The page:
• Purpose: To review treatment outcomes for stereotactic body radiotherapy (SBRT) in medically operable patients with Stage I non-small-cell lung cancer (NSCLC), using a Japanese multi-institutional database. Patients and Methods: Between 1995 and 2004, a total of 87 patients with Stage I NSCLC (median age, 74 years; T1N0M0, n = 65; T2N0M0, n = 22) who were medically operable but refused surgery were treated using SBRT alone in 14 institutions. Stereotactic three-dimensional treatment was performed using noncoplanar dynamic arcs or multiple static ports. Total dose was 45-72.5 Gy at the isocenter, administered in 3-10 fractions. Median calculated biological effective dose wasmore » 116 Gy (range, 100-141 Gy). Data were collected and analyzed retrospectively. Results: During follow-up (median, 55 months), cumulative local control rates for T1 and T2 tumors at 5 years after SBRT were 92% and 73%, respectively. Pulmonary complications above Grade 2 arose in 1 patient (1.1%). Five-year overall survival rates for Stage IA and IB subgroups were 72% and 62%, respectively. One patient who developed local recurrences safely underwent salvage surgery. Conclusion: Stereotactic body radiotherapy is safe and promising as a radical treatment for operable Stage I NSCLC. The survival rate for SBRT is potentially comparable to that for surgery.« less
  • Purpose: To assess the technical safety, adverse events, and efficacy of computed tomography (CT)-guided interstitial high-dose-rate (HDR) brachytherapy in combination with regional positive lymph node intensity modulated radiation therapy in patients with locally advanced peripheral non–small cell lung cancer (NSCLC). Methods and Materials: Twenty-six patients with histologically confirmed NSCLC were enrolled in a prospective, officially approved phase 1 trial. Primary tumors were treated with HDR brachytherapy. A single 30-Gy dose was delivered to the 90% isodose line of the gross lung tumor volume. A total dose of at least 70 Gy was administered to the 95% isodose line of the planningmore » target volume of malignant lymph nodes using 6-MV X-rays. The patients received concurrent or sequential chemotherapy. We assessed treatment efficacy, adverse events, and radiation toxicity. Results: The median follow-up time was 28 months (range, 7-44 months). There were 3 cases of mild pneumothorax but no cases of hemothorax, dyspnea, or pyothorax after the procedure. Grade 3 or 4 acute hematologic toxicity was observed in 5 patients. During follow-up, mild fibrosis around the puncture point was observed on the CT scans of 2 patients, but both patients were asymptomatic. The overall response rates (complete and partial) for the primary mass and positive lymph nodes were 100% and 92.3%, respectively. The 1-year and 2-year overall survival (OS) rates were 90.9% and 67%, respectively, with a median OS of 22.5 months. Conclusion: Our findings suggest that HDR brachytherapy is safe and feasible for peripheral locally advanced NSCLC, justifying a phase 2 clinical trial.« less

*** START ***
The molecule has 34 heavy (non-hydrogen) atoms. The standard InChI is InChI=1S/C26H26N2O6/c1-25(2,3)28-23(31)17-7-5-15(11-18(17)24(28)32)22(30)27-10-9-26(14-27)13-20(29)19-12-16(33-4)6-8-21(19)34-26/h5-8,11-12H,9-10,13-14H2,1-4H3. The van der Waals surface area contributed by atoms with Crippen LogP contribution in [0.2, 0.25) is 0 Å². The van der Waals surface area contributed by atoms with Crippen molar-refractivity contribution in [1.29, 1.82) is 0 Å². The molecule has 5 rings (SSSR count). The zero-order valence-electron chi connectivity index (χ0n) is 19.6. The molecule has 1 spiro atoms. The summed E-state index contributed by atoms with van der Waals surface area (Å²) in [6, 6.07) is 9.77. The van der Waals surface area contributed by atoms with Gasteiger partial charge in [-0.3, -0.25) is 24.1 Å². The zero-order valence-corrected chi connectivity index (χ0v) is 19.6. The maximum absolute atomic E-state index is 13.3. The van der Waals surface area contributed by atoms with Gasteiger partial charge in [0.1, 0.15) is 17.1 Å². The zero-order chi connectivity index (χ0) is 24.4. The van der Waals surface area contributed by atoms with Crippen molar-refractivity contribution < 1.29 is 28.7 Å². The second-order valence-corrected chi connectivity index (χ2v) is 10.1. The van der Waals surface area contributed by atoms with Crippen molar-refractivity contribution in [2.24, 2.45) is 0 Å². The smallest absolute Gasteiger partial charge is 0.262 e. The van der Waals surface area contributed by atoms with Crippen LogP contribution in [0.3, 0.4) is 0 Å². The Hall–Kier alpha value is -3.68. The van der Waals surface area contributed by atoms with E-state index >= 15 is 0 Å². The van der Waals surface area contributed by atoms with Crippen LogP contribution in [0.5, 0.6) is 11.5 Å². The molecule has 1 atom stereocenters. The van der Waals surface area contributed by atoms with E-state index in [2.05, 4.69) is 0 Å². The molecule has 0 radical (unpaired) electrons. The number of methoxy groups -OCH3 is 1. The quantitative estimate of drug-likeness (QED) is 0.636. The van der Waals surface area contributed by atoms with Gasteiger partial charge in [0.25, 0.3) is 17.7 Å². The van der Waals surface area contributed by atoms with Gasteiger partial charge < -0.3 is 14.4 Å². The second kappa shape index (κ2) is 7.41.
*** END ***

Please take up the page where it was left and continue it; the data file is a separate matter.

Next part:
• Purpose: To review outcomes of 2 single-fraction lung stereotactic body radiation therapy (SBRT) schedules used for medically inoperable early stage lung cancer. Methods and Materials: Patients in our institution have been treated on and off protocols using single-fraction SBRT (30 Gy and 34 Gy, respectively). All patients had node-negative lung cancer measuring ≤5 cm and lying ≥2 cm beyond the trachea-bronchial tree and were treated on a Novalis/BrainLAB system with the ExactTrac positioning system for daily image guidance. Results: For the interval from 2009 to 2012, 80 patients with 82 lesions were treated with single-fraction lung SBRT. Fifty-five patients (69%) and 25 patients (31%) received 30 Gymore » and 34 Gy, respectively. In a comparison of 30 Gy and 34 Gy cohorts, patient and tumor characteristics were balanced and median follow-up in months was 18.7 and 17.8, respectively. The average heterogeneity-corrected mean doses to the target were 33.75 Gy and 37.94 Gy for the 30-Gy and 34-Gy prescriptions, respectively. Comparing 30-Gy and 34-Gy cohorts, 92.7% and 84.0% of patients, respectively, experienced no toxicity (P was not significant), and had neither grade 3 nor higher toxicities. For the 30-Gy and 34-Gy patients, rates of 1-year local failure, overall survival, and lung cancer-specific mortality were 2.0% versus 13.8%, 75.0% versus 64.0%, and 2. 1% versus 16.0%, respectively (P values for differences were not significant). Conclusions: This is the largest single-fraction lung SBRT series yet reported. and it confirms the safety, efficacy, and minimal toxicity of this schedule for inoperable early stage lung cancer.« less